Friday, January 11, 2013

FLASHBACK BOOK REVIEW: Gene Simmons - "Kiss and Make-Up"

Last October I reviewed "MAKEUP TO BREAKUP: My Life In And Out Of Kiss" by Peter Criss. It's the latest in a long line of tell-alls based on the iconic rock band, KISS. You can read my complete review HERE. Although I realize that these books typically have more to do with settling personal scores than simply telling good stories, I still was entertained by the founding drummer's memoir. And I thought that I'd written a fairly even-handed, snappy and compelling review. However, a certain ex-wife of a particular KISS member was less than enthusiastic about my comments. In fact, she was so incensed that she reached out to me in a personal email in which she referred to my review as "garbage." OUCH! Her words were particularly stinging as I felt that we recently had been developing a bit of an email friendship. I then began to reflect on a few other KISS related books that I've read over the years — C.K. Lendt's "Kiss and Sell" and "Kiss Alive Forever" by Curt Gooch and Jeff Suhs being the best of the bunch. I also enjoyed both books from KISS' co-founding frontman, Gene Simmons — "Sex Money Kiss" (2003) and "Kiss and Make-Up" (2002). I recently discovered this old review of the latter that I'd written for a print music magazine shortly after the book's release a decade ago. Ex-wives — enjoy!

Kiss and Make-Up
- Gene Simmons -

To some, he's a god.
To others, he's a devil.
But one thing can't be
denied. Gene Simmons
IS a superstar. And
his autobiography,
Kiss and Make-Up,
shines a bright light
on the story of a boy
from Israel who
came to America
with a dream —
really BIG dream. 

Anybody who knows me, knows that I'm one of the world's biggest KISS fans. In fact, I'm such a faithful follower that I actually felt somewhat honored when I was about  20 and Gene Simmons threatened to knock me out at a bar in Lakeland, Florida during KISS' 1983 Lick it Up tour. It's a long story, but let's just say that I was very young at the time — I possessed limited people skills and probably needed to be put in my place. However, in my defense, I will say that the larger-than-life rock star did have his hand up my fiancée's skirt at that moment and well, like I said, it's a long story.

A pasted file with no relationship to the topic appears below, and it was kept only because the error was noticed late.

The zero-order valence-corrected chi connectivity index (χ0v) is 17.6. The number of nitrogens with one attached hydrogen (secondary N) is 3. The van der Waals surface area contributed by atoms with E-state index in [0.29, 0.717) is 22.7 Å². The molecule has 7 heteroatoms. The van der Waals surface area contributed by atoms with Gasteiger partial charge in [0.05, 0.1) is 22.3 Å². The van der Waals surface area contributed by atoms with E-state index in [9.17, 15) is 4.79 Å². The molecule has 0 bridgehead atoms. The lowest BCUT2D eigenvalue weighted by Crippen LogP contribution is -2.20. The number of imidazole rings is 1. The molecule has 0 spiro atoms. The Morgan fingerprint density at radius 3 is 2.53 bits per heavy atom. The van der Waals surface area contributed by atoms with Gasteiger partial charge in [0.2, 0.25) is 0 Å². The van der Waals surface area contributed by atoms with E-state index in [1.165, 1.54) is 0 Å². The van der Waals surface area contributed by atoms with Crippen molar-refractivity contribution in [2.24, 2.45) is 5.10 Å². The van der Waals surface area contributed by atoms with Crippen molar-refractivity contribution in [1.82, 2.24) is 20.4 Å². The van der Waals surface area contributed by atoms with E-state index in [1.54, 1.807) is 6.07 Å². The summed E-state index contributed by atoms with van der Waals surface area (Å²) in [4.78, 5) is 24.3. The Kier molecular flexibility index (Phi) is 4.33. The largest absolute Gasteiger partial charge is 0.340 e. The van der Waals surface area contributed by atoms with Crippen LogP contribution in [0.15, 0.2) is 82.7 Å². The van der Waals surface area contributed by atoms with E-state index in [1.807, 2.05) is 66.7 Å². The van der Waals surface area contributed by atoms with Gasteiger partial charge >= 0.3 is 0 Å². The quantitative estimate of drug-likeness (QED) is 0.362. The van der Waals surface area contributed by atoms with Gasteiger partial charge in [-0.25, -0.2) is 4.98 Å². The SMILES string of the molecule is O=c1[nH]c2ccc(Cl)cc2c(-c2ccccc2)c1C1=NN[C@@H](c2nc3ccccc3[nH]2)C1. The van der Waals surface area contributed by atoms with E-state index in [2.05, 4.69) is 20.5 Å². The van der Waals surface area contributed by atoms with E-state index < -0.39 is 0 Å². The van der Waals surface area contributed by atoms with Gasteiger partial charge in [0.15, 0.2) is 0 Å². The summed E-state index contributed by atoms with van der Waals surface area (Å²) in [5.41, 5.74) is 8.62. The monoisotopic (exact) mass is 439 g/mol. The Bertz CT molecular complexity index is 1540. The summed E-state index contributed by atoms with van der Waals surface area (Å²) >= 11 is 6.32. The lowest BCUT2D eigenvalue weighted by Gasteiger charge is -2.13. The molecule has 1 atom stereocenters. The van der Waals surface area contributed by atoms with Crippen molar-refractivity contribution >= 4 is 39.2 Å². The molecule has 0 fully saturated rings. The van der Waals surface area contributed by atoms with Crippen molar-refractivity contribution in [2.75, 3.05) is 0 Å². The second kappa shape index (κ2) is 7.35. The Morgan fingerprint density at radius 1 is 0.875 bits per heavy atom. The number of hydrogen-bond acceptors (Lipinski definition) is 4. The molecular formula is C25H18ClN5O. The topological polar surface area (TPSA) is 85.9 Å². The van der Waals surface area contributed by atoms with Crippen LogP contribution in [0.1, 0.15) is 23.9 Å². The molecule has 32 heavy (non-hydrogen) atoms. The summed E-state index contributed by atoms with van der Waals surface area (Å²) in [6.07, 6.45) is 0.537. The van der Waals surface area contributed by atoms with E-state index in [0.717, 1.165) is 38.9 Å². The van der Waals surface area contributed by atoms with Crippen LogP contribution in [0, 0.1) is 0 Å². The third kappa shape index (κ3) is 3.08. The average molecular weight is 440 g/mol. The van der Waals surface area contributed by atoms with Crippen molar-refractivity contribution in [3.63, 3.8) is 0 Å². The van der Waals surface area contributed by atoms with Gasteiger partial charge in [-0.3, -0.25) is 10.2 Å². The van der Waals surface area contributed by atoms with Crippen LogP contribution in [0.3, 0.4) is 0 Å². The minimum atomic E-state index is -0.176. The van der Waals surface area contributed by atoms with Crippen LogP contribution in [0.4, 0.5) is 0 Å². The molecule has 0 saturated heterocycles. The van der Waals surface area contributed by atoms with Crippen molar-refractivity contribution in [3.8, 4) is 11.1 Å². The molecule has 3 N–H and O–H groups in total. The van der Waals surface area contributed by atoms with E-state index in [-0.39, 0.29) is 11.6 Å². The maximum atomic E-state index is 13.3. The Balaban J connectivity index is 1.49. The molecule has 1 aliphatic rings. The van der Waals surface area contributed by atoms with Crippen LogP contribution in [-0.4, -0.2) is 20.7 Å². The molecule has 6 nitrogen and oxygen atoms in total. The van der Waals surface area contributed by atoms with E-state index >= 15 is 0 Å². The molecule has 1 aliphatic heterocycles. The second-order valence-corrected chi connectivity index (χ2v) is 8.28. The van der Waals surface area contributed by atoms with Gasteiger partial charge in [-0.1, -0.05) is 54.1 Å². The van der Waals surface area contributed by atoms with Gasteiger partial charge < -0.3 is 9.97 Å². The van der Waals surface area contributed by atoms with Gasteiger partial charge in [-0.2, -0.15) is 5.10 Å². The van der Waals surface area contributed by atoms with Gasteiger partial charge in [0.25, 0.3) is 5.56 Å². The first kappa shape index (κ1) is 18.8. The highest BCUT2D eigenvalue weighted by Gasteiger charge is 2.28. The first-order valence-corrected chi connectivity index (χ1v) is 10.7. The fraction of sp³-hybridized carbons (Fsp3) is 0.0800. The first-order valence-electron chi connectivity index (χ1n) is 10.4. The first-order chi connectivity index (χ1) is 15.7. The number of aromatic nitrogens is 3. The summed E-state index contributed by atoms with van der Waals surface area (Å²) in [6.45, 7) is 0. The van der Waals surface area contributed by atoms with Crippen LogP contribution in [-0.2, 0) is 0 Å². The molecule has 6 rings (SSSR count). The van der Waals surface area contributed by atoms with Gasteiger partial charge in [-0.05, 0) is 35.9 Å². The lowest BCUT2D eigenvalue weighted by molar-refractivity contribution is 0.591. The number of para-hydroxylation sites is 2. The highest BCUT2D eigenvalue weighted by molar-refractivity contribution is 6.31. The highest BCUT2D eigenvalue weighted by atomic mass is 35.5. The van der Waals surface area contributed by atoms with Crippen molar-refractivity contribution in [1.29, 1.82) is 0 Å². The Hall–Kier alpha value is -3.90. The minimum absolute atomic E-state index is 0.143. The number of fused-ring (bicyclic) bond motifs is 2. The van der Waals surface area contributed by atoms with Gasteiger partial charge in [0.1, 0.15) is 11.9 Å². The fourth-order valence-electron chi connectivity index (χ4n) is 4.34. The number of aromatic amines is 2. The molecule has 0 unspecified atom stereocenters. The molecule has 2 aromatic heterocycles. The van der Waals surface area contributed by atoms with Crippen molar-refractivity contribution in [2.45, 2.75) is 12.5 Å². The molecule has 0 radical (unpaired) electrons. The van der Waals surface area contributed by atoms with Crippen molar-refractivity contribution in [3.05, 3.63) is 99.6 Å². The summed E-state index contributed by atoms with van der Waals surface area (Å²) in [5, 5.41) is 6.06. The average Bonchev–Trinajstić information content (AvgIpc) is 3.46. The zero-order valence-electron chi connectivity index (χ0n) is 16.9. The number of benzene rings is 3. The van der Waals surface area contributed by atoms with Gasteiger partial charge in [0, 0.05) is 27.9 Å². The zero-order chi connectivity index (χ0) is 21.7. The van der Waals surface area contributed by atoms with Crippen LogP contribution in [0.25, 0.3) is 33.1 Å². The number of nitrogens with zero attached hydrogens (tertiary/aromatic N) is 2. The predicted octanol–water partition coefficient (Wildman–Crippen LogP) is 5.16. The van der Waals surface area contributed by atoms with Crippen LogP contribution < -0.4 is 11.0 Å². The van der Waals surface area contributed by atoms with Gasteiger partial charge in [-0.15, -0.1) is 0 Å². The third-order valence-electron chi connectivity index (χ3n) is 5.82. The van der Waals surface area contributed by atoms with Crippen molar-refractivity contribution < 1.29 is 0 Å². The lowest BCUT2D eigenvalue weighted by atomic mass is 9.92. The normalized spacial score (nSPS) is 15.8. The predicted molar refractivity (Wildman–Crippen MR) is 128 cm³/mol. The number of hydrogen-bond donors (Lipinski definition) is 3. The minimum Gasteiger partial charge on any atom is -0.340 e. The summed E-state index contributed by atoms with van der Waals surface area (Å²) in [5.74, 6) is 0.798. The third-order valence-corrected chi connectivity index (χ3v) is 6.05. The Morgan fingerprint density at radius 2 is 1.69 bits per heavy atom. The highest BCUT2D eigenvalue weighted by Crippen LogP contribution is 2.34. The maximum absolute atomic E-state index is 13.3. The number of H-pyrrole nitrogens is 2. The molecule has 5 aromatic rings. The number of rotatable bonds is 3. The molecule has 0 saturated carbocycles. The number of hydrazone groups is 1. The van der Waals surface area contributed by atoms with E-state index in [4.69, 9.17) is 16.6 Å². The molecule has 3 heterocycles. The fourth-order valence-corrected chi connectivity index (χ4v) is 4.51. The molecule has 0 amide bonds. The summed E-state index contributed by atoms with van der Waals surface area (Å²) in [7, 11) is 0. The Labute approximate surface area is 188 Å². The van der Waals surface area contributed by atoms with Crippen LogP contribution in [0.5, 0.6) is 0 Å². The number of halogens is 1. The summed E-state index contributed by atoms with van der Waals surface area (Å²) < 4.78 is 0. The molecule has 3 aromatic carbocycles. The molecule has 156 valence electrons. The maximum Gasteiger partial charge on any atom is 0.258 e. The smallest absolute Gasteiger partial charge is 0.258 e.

Anyway, the point is, even for as big of a fan as I am, I still found Kiss and Make-Up to be an informative and highly entertaining read. And although the book reveals plenty of dirt on one of rock's greatest bands, it also tells a compelling personal story of a poor, eight-year-old kid who emigrated from Israel with his mother and ultimately achieved the American Dream.

When he first arrived in this country as Chaim Witz in the 1950s, Simmons couldn't speak a word of English. Perhaps it was due to his mother's experiences in Nazi concentration camps or her struggles as a single parent, but early on he developed  essential survival skills, a strong work ethic and a desire to succeed.

Simmons quickly fell in love with all things American — TV, comic books, music and movies. He promised his mother that he always would have something to "fall back" on in life, so he went to college and earned several degrees before completely pursuing his rock and roll dream.

From there, Kiss and Make-Up is filled with salacious accounts of Simmons' outrageous rock and roll  life — most of which involve his favorite pastime, "chasing skirt." Big girls and little girls, fat girls and thin girls, younger and older — if you're a (legal age) female with a pulse, Gene Simmons wants to give you his room number.

Of course Kiss and Make-Up also contains KISS-related-dish that most fans won't believe and many  may not want to read. But as Simmons' puts it, the book contains "the truth, the whole truth and nothing but the truth." While that may be, I'd still be curious to compare notes if and when Paul Stanley publishes his story.

-Christopher Long
(January 2003)

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  1. For me the Simmons book was a big dissapointment. Why? Why cant the people who have been following the band for years get the good stuff?
    The good stuff: stories about recording sessions, rehearsals etc. I have never needed stories about loose women, drugs, money...I just want a REAL BOOK!

    1. Greetings Anonymous!

      Those types of books do exist, they're just typically not written by the actual band members. To "get the good stuff," I recommended highly C.K. Lendt's "Kiss and Sell" and "Kiss Alive Forever" by Curt Gooch and Jeff Suhs. Thanks for stopping by. Don't be a stranger.